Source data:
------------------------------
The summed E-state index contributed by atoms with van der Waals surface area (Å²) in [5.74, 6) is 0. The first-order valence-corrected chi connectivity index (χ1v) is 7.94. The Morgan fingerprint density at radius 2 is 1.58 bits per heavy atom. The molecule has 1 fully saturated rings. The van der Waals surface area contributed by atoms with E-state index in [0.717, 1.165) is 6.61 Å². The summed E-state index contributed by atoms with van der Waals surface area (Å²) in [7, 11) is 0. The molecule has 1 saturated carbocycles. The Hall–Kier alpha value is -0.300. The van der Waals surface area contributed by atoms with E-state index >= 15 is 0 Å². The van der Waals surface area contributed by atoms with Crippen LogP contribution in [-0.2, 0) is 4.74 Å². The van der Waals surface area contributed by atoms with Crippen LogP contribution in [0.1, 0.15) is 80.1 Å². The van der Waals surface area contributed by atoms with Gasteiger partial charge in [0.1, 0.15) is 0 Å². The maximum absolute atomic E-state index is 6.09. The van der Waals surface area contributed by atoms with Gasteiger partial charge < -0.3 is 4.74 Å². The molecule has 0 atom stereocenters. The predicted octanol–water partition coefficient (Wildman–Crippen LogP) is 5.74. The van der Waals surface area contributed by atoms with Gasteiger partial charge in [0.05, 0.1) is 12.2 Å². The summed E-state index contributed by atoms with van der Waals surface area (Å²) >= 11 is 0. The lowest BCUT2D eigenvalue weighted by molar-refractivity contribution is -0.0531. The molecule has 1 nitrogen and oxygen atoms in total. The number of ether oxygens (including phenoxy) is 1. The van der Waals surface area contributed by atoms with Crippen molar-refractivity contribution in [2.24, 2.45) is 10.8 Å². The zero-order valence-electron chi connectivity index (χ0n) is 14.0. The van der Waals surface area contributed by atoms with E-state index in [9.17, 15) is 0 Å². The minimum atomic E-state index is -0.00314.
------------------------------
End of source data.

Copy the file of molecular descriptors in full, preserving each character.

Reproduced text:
The summed E-state index contributed by atoms with van der Waals surface area (Å²) in [5.74, 6) is 0. The first-order valence-corrected chi connectivity index (χ1v) is 7.94. The Morgan fingerprint density at radius 2 is 1.58 bits per heavy atom. The molecule has 1 fully saturated rings. The van der Waals surface area contributed by atoms with E-state index in [0.717, 1.165) is 6.61 Å². The summed E-state index contributed by atoms with van der Waals surface area (Å²) in [7, 11) is 0. The molecule has 1 saturated carbocycles. The Hall–Kier alpha value is -0.300. The van der Waals surface area contributed by atoms with E-state index >= 15 is 0 Å². The van der Waals surface area contributed by atoms with Crippen LogP contribution in [-0.2, 0) is 4.74 Å². The van der Waals surface area contributed by atoms with Crippen LogP contribution in [0.1, 0.15) is 80.1 Å². The van der Waals surface area contributed by atoms with Gasteiger partial charge in [0.1, 0.15) is 0 Å². The maximum absolute atomic E-state index is 6.09. The van der Waals surface area contributed by atoms with Gasteiger partial charge < -0.3 is 4.74 Å². The molecule has 0 atom stereocenters. The predicted octanol–water partition coefficient (Wildman–Crippen LogP) is 5.74. The van der Waals surface area contributed by atoms with Gasteiger partial charge in [0.05, 0.1) is 12.2 Å². The summed E-state index contributed by atoms with van der Waals surface area (Å²) >= 11 is 0. The lowest BCUT2D eigenvalue weighted by molar-refractivity contribution is -0.0531. The molecule has 1 nitrogen and oxygen atoms in total. The number of ether oxygens (including phenoxy) is 1. The van der Waals surface area contributed by atoms with Crippen molar-refractivity contribution in [2.24, 2.45) is 10.8 Å². The zero-order valence-electron chi connectivity index (χ0n) is 14.0. The van der Waals surface area contributed by atoms with E-state index in [9.17, 15) is 0 Å². The minimum atomic E-state index is -0.00314.